A deep heel lock also prevents the fabric from being stretched excessively tight over the skin (think of it as being “pulled thin”) — something that can cause blisters or hotspots or can contribute to premature wear in the hiking sock.
It is also important to have proper gradient compression throughout, and this extends to crew, boot or over-the-calf socks, all of which climb up your leg. From an activity and performance standpoint, it’s ideal to have the heaviest compression in the arch (at the center of the sock) and then decrease toward the toe and heel and up the calf. The leg of the hiking sock should also be tighter at the ankle than it is at the calf, because this helps the sock stay up your leg naturally. Be wary if a sock is constructed to be tightest at the cuff in an effort to hold it up your leg — while this might be easier on the manufacturing end, it’s also a cheap work around and is not nearly as effective once the mileage adds up.
• The right hiking sock starts with the right sizing
• The heel lock and toe cup vary drastically from sock to sock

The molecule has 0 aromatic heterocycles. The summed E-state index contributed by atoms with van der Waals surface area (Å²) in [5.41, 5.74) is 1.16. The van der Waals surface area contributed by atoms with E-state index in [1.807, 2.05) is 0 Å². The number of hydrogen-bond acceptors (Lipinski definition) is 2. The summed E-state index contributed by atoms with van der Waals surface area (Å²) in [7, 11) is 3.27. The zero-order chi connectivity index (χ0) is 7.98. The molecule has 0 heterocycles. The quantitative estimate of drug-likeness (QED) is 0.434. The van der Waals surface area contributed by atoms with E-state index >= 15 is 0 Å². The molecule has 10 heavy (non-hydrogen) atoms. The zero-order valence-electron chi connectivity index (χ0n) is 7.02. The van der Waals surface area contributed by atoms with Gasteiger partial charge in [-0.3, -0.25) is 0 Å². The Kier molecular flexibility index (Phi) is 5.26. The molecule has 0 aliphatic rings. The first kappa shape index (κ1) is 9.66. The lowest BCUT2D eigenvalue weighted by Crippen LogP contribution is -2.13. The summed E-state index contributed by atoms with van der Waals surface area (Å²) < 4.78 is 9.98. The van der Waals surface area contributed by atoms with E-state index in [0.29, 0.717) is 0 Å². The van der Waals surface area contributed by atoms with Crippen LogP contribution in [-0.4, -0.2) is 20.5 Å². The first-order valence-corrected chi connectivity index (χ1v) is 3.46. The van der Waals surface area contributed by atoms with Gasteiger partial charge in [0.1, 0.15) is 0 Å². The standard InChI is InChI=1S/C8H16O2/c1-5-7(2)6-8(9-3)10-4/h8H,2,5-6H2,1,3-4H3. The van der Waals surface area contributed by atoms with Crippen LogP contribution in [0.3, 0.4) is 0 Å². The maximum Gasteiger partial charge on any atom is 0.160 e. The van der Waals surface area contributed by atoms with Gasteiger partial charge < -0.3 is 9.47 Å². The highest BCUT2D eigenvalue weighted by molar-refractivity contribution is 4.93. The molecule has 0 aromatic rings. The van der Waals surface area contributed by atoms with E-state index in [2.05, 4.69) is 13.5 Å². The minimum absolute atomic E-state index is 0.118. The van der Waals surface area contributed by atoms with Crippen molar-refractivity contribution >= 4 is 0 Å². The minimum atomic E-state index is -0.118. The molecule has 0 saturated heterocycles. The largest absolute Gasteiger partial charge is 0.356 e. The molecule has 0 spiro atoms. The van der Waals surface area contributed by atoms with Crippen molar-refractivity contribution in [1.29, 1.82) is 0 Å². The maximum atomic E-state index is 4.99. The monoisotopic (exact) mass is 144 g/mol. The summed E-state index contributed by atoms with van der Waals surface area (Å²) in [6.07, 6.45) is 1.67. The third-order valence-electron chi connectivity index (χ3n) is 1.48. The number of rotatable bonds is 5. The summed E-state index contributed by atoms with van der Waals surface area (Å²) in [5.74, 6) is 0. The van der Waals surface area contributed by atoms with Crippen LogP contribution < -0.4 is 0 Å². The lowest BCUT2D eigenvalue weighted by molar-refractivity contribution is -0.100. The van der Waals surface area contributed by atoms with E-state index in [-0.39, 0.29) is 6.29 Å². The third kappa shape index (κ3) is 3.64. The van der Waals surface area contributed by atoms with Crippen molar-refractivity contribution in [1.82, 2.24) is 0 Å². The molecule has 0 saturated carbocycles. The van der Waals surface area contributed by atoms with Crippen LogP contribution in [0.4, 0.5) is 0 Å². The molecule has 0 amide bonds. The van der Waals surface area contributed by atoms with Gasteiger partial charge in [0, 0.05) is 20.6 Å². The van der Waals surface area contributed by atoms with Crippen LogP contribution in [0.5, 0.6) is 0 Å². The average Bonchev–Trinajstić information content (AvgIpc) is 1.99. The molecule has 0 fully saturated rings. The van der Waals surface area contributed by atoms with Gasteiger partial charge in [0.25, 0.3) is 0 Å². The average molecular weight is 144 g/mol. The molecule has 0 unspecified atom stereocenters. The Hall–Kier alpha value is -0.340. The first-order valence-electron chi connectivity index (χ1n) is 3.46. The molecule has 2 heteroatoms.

• Good cushioning and compression will improve your hiking experience
The Performance of a Hiking Sock
Imagine wrapping silk around your feet and setting out on a hike. Sure, it might be amazingly comfortable (at least at first), but it will fail spectacularly in terms of performance. Which is why hikers should value performance capabilities of a sock just as much as they do comfort.
Across a variety of sockmakers, Merino wool has become the market standard. It is a superior fabric that will keep your feet cool in the summer and warm in the winter, while also having odor-reducing properties.
“Merino essentially meets you at your temperature, as far as regulating your body,” said Bethea, whose company uses a Merino blend in every hiking sock it creates. It’s what you’ll find from other major brands, too, such as Darn Tough or Smartwool. (Some of FITS’ light and ultra-light styles even use a super-fine-spun Merino wool.)